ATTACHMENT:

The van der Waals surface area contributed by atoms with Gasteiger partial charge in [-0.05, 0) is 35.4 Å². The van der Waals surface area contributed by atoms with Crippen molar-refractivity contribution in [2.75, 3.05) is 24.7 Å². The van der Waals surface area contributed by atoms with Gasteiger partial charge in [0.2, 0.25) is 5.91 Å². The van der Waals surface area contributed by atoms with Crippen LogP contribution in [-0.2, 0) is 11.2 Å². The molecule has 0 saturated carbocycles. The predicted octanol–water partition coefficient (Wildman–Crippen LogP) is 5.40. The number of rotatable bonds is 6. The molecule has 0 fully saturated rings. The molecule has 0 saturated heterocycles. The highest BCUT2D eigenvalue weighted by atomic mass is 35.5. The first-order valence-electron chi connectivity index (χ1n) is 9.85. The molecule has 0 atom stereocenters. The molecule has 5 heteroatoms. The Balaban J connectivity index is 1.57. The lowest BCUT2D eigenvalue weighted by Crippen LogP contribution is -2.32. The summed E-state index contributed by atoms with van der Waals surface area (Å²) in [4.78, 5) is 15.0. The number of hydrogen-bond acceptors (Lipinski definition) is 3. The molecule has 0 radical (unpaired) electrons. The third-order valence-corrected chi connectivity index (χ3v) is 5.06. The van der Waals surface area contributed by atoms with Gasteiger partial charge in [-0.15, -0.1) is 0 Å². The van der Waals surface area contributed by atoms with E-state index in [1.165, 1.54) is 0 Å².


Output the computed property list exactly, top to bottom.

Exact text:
The van der Waals surface area contributed by atoms with Gasteiger partial charge in [-0.05, 0) is 35.4 Å². The van der Waals surface area contributed by atoms with Crippen molar-refractivity contribution in [2.75, 3.05) is 24.7 Å². The van der Waals surface area contributed by atoms with Gasteiger partial charge in [0.2, 0.25) is 5.91 Å². The van der Waals surface area contributed by atoms with Crippen LogP contribution in [-0.2, 0) is 11.2 Å². The molecule has 0 saturated carbocycles. The predicted octanol–water partition coefficient (Wildman–Crippen LogP) is 5.40. The number of rotatable bonds is 6. The molecule has 0 fully saturated rings. The molecule has 0 saturated heterocycles. The highest BCUT2D eigenvalue weighted by atomic mass is 35.5. The first-order valence-electron chi connectivity index (χ1n) is 9.85. The molecule has 0 atom stereocenters. The molecule has 5 heteroatoms. The Balaban J connectivity index is 1.57. The lowest BCUT2D eigenvalue weighted by Crippen LogP contribution is -2.32. The summed E-state index contributed by atoms with van der Waals surface area (Å²) in [4.78, 5) is 15.0. The number of hydrogen-bond acceptors (Lipinski definition) is 3. The molecule has 0 radical (unpaired) electrons. The third-order valence-corrected chi connectivity index (χ3v) is 5.06. The van der Waals surface area contributed by atoms with Gasteiger partial charge in [-0.15, -0.1) is 0 Å². The van der Waals surface area contributed by atoms with E-state index in [1.165, 1.54) is 0 Å².